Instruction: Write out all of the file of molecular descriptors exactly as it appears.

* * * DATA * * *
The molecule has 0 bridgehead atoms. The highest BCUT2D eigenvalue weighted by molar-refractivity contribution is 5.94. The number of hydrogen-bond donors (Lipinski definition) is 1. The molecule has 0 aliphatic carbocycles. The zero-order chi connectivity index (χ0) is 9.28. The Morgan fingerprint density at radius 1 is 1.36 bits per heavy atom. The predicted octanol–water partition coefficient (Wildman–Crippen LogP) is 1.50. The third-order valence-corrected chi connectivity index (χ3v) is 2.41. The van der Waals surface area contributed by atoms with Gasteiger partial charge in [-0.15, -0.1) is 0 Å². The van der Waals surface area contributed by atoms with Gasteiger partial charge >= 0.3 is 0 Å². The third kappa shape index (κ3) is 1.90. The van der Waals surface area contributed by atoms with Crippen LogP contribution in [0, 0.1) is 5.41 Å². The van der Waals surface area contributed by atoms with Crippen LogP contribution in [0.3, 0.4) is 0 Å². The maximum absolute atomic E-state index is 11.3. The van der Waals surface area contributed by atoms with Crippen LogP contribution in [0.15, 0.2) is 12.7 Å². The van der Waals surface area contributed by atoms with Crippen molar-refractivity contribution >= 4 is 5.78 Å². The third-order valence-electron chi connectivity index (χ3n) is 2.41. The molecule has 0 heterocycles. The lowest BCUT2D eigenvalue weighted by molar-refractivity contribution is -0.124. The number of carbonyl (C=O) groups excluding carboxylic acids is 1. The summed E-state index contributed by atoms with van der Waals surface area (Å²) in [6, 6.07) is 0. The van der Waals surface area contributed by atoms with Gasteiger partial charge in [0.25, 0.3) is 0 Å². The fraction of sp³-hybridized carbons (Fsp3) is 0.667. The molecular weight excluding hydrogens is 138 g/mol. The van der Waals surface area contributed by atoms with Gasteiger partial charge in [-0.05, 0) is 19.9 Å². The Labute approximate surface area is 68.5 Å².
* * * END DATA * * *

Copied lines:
The molecule has 0 bridgehead atoms. The highest BCUT2D eigenvalue weighted by molar-refractivity contribution is 5.94. The number of hydrogen-bond donors (Lipinski definition) is 1. The molecule has 0 aliphatic carbocycles. The zero-order chi connectivity index (χ0) is 9.28. The Morgan fingerprint density at radius 1 is 1.36 bits per heavy atom. The predicted octanol–water partition coefficient (Wildman–Crippen LogP) is 1.50. The third-order valence-corrected chi connectivity index (χ3v) is 2.41. The van der Waals surface area contributed by atoms with Gasteiger partial charge in [-0.15, -0.1) is 0 Å². The van der Waals surface area contributed by atoms with Gasteiger partial charge >= 0.3 is 0 Å². The third kappa shape index (κ3) is 1.90. The van der Waals surface area contributed by atoms with Crippen LogP contribution in [0, 0.1) is 5.41 Å². The van der Waals surface area contributed by atoms with Crippen LogP contribution in [0.3, 0.4) is 0 Å². The maximum absolute atomic E-state index is 11.3. The van der Waals surface area contributed by atoms with Crippen LogP contribution in [0.15, 0.2) is 12.7 Å². The van der Waals surface area contributed by atoms with Crippen molar-refractivity contribution >= 4 is 5.78 Å². The third-order valence-electron chi connectivity index (χ3n) is 2.41. The molecule has 0 heterocycles. The lowest BCUT2D eigenvalue weighted by molar-refractivity contribution is -0.124. The number of carbonyl (C=O) groups excluding carboxylic acids is 1. The summed E-state index contributed by atoms with van der Waals surface area (Å²) in [6, 6.07) is 0. The van der Waals surface area contributed by atoms with Gasteiger partial charge in [0.25, 0.3) is 0 Å². The fraction of sp³-hybridized carbons (Fsp3) is 0.667. The molecular weight excluding hydrogens is 138 g/mol. The van der Waals surface area contributed by atoms with Gasteiger partial charge in [-0.05, 0) is 19.9 Å². The Labute approximate surface area is 68.5 Å².